Really? If you have a wide intelligence network, you will get a hundred warnings every day of terrorist plots, suspicious behaviour and possible attacks. Some will be the fantasies of thousands of disgruntled people (of whom only a tiny fraction will be dangerous fanatics), some will be rumours, some will be time-pass speculation. US intelligence, the most sophisticated and high-tech in the world, has received thousands of warnings of imminent attacks in the last seven years, and has on many occasions put many cities on red alert, yet all the warnings have proved false alarms.
Former home minister Shivraj Patil told Parliament in 2006 that the government had received warning of possible sea-borne attacks. Today media critics accuse him of doing nothing. But what should he have done? Suppose for three months in 2006 he had deployed the NSG, Army and Navy in full force, tried to check every ship and fishing boat, and tried to check everybody entering a tourist spot or hotel. The same media critics would have raised an uproar accusing him of harassing people, putting off tourists, and wasting public money on a false alarm.
You cannot convert every city into an armed garrison because of intelligence reports of a possible attack. In the event of any attack, the first line of defence, even in super-efficient states, is the police. Indian police are woefully under-equipped and under-trained. But can even the best-armed police stop suicidal fanatics with AK-47s, willing to die rather than surrender?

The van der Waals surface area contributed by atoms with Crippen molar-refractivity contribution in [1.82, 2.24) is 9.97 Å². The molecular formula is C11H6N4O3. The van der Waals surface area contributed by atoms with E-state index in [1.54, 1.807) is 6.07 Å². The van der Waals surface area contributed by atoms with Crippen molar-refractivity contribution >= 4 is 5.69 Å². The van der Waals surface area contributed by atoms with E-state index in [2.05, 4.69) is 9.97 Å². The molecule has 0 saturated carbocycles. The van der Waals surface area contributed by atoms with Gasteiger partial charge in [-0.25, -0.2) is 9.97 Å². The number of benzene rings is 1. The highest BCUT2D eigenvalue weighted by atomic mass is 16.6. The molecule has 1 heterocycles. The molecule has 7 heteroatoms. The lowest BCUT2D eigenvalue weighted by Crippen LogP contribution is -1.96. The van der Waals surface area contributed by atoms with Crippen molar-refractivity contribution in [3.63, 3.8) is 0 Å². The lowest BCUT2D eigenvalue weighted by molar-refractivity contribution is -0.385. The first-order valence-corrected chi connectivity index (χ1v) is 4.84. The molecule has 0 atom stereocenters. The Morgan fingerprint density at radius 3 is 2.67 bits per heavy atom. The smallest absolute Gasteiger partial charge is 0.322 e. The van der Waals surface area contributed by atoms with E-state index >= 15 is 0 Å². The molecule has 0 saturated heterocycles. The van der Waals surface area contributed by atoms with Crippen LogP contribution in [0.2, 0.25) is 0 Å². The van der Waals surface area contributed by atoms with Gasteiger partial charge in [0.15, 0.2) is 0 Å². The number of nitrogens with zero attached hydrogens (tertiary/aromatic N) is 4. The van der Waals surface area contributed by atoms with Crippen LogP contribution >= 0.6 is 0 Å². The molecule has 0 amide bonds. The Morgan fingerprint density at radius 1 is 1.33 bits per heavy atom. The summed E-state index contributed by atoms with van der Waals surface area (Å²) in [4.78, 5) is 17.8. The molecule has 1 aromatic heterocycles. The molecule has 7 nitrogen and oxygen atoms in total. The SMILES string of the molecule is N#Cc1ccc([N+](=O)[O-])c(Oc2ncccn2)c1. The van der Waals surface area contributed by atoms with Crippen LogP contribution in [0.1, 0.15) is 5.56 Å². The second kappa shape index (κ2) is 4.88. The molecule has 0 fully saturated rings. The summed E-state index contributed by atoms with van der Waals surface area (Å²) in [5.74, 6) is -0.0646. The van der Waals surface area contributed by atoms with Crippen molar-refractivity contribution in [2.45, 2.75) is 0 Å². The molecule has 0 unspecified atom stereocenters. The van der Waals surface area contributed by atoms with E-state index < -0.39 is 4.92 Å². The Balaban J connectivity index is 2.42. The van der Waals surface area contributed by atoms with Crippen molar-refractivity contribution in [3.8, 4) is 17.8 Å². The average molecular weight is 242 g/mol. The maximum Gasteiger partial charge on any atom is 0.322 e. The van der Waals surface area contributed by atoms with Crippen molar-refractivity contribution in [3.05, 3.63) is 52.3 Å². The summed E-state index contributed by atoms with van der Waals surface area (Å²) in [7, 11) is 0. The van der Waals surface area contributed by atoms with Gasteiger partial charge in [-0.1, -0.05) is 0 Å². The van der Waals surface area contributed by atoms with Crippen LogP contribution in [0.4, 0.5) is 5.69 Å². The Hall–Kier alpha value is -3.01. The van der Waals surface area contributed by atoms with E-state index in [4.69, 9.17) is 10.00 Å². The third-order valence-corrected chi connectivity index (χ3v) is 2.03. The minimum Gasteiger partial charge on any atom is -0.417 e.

If indeed the government rushes out commandos and troops after every intelligence alert, real terrorists will soon amuse themselves by sending a thousand false alarms. Al Qaeda says that its strategy is to exhaust the west financially while deploying very few of its own resources. It can easily exhaust India’s resources too.
Even if a country develops good intelligence and early warning systems, these can easily be combated by terrorists. In 1994, the Germans knew that the UK and US were planning to land troops in northern France. The allies spread false intelligence that the attack was going to be at Calais, and even sent a diversionary force there. German intelligence knew Calais might be a false alarm, yet could not possibly ignore it. Pan-Islamic groups can easily send alarms via the internet and telephone about a dozen false landing sites to confuse the authorities.
Can nothing be done? Well, improved intelligence and security systems, improved training and equipment, will certainly be a help. Some people point to the US as a good example. But, unlike the US, India is bang inside the pan-Islamic zone, rather like Israel. So, like Israel, India can at best diminish but not stop all attacks.
In sum, the future looks grim. Theorists will say the solution is to change the mind-set of potential terrorists. Alas, that is beyond the control of India: pan-Islamism has international roots. Besides, the march of technology relentlessly increases the power of non-state actors to inflict ever-more damage. With Herculean efforts, the state may become strong enough to combat Maoists in the central Indian jungles and assorted insurrectionists in the north-east. But even with the best efforts, I doubt if we can stop determined suicidal fanatics, Islamic or otherwise.